Declining participation in high school athletics is a trend nationwide. There are several reasons for this which will vary depending on whom you talk to. Those who are pro-athletics will claim sports specialization and year round options at the club level; kids will point out that there are so many other things to do; parents will talk about how busy days have become (for both kids and adults) because of the number of activities available; and we’ll always have the opinion trolls who denounce “today’s lazy kids” or “mean coaches” or any number of wide-spread stereotypes. While any or all of those may be true, perhaps the biggest issue is that we’re not promoting the real benefits of educational based competitive athletics.
As I’d mentioned in an earlier post, we tend to get hung up focusing on wins and losses at all levels of athletics. If a coach places all of his/her efforts into promoting a win, students are likely to miss some of the other lessons that they’ve learned. I strongly believe that winning itself is a by-product of both controllable and uncontrollable conditions and should not be the ultimate target. We can, however, actively promote the other benefits of being involved in competitive athletics.
Certainly, we can point out the benefits of daily exercise. There are multiple public service announcements and publicly promoted programs hyping daily exercise. Some of the sports that we are offer are truly lifetime activities. Sports like tennis, golf, track, and swimming can be done to some extent for the majority of most people’s lives – not necessarily competitively, but as a participant. But what about those people like me who competed in sports like football, basketball, and baseball that aren’t necessarily lifetime activities? I still learned that it feels pretty good to break a sweat, and I can notice that when stop exercising for a while, my body composition changes (which, of course, could lead to multiple medical problems as I get older). Getting kids into the routine of daily exercise can literally be a life saver some years down the road.
Being a part of athletics helps to teach and promote discipline. Obviously, we can mention various team rules and the higher standard to which we hold our athletes as an example of being disciplined, but I’m referring more toward the discipline necessary within the activity itself. Especially in team based sports, one person on the field/court not doing his/her job can completely ruin the efforts of everyone else. How transferable is this to the work place? Many of us work in industries where one co-worker’s lack of attention to detail can derail entire projects. Is there a better place to teach this skill to kids than in a venue where they can make those mistakes without any real tangible consequence? Being disciplined about the little things as an athlete teaches our kids that success is most likely to follow when everyone is doing the right thing. This is also transferable to individual based sports. I can’t count the number of times I’ve seen a wrestler get pinned because he tried to execute a move too soon; had that wrestler been disciplined enough to wait, he would have had a much higher chance for success.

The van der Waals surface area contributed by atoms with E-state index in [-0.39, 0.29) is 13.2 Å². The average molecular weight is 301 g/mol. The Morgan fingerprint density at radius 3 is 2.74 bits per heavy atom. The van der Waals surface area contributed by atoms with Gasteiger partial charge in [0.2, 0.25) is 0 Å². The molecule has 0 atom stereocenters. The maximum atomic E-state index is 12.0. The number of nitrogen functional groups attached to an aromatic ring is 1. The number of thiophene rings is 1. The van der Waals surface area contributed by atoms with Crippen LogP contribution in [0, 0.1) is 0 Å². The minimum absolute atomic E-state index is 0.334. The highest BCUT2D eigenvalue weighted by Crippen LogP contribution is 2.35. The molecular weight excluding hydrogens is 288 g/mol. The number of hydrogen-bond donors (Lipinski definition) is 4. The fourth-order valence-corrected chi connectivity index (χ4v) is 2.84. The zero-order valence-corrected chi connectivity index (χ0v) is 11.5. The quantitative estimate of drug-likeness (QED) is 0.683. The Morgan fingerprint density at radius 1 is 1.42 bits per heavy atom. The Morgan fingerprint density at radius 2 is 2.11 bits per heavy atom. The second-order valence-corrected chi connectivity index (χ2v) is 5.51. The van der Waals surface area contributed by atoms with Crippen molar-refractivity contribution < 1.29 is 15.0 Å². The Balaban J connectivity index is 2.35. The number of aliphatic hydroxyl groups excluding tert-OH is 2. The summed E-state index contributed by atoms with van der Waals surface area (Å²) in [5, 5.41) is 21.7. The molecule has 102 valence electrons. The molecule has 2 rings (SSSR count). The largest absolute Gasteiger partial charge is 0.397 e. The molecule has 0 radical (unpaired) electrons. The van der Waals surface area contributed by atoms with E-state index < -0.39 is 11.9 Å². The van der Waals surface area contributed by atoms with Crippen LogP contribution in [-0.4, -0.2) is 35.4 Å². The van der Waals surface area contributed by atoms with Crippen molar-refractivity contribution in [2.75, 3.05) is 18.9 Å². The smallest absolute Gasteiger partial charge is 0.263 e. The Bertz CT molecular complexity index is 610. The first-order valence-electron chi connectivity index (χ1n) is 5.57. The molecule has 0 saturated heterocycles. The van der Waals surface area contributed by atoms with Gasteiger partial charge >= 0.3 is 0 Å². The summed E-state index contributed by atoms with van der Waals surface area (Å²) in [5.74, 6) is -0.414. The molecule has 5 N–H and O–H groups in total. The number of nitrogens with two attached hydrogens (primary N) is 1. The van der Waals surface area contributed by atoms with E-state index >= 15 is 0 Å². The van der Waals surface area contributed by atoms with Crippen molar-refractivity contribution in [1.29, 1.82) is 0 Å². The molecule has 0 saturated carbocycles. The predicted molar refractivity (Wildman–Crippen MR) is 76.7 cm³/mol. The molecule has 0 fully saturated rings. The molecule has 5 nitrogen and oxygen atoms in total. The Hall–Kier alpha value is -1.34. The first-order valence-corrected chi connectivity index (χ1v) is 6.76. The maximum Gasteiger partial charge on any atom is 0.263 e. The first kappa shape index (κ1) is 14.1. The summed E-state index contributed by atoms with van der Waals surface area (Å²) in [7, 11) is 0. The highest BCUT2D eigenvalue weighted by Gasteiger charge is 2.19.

Parallel to discipline is the idea of teamwork. One of the basic principles of teamwork in high school athletics is taught through managing various roles on a team. As I mentioned above, athletes’ ability to work together is essential to the ability of a team to succeed, but there are also examples of this importance in individual based sports. While it’s easy to see that a missed block in football can lead to a loss of yardage on a play, other examples are more difficult for the average fan to see. Again I return to wrestling where I believe there are great examples of teamwork within an individual sport. Often, when facing an extremely difficult opponent, coaches will send out an athlete who is really good at not getting pinned. I’ve seen multiple duals won or lost by a handful of points that resulted in kids simply not getting pinned. There are few things that make me smile more than watching teammates congratulate a peer despite losing a bout because he was able to “save” some points for the team. Other great example occurs in track where the use of a pacer is common in distance events. One team member takes the responsibility of setting the pace for other teammates in order to promote a higher finish. This type of role instruction is also useful in the workplace as an adult.
My favorite lesson in athletics is the ability to teach kids how to deal with adversity. I enjoy watching elementary age sports where kids haven’t learned “how” to lose yet. There are usually an abundance of tears as kids begin learning that adversity is part of the process toward becoming successful. At the high school level, we still see tears from time to time, but we’re more likely to see the classic temper tantrum. Within athletics, we need to teach our athletes to accept those challenges and change what needs to be changed to get better. As a coach, whenever an athlete would give me a “My bad,” I’d almost always answer with, “Don’t apologize; just fix it.” Teaching kids how to recover from mistakes, bad choices, or just plain bad luck can provide them another life skill.
There are certainly many more lessons than those: time management, goal setting, leadership, entertainment, etc. etc. etc. As adults, we can all look at the importance of those traits in our workplace to show kids how necessary they are to being successful. Those are the ideas that we need to promote to increase participation rates again. I will freely admit that a two hour practice isn’t appealing to the average teenager who could be doing so many other things, so let’s show our kids why that practice is worth the time and effort. Within athletics, we need to ask the right questions, point out the right results, and use their personal growth as our recruiting platform.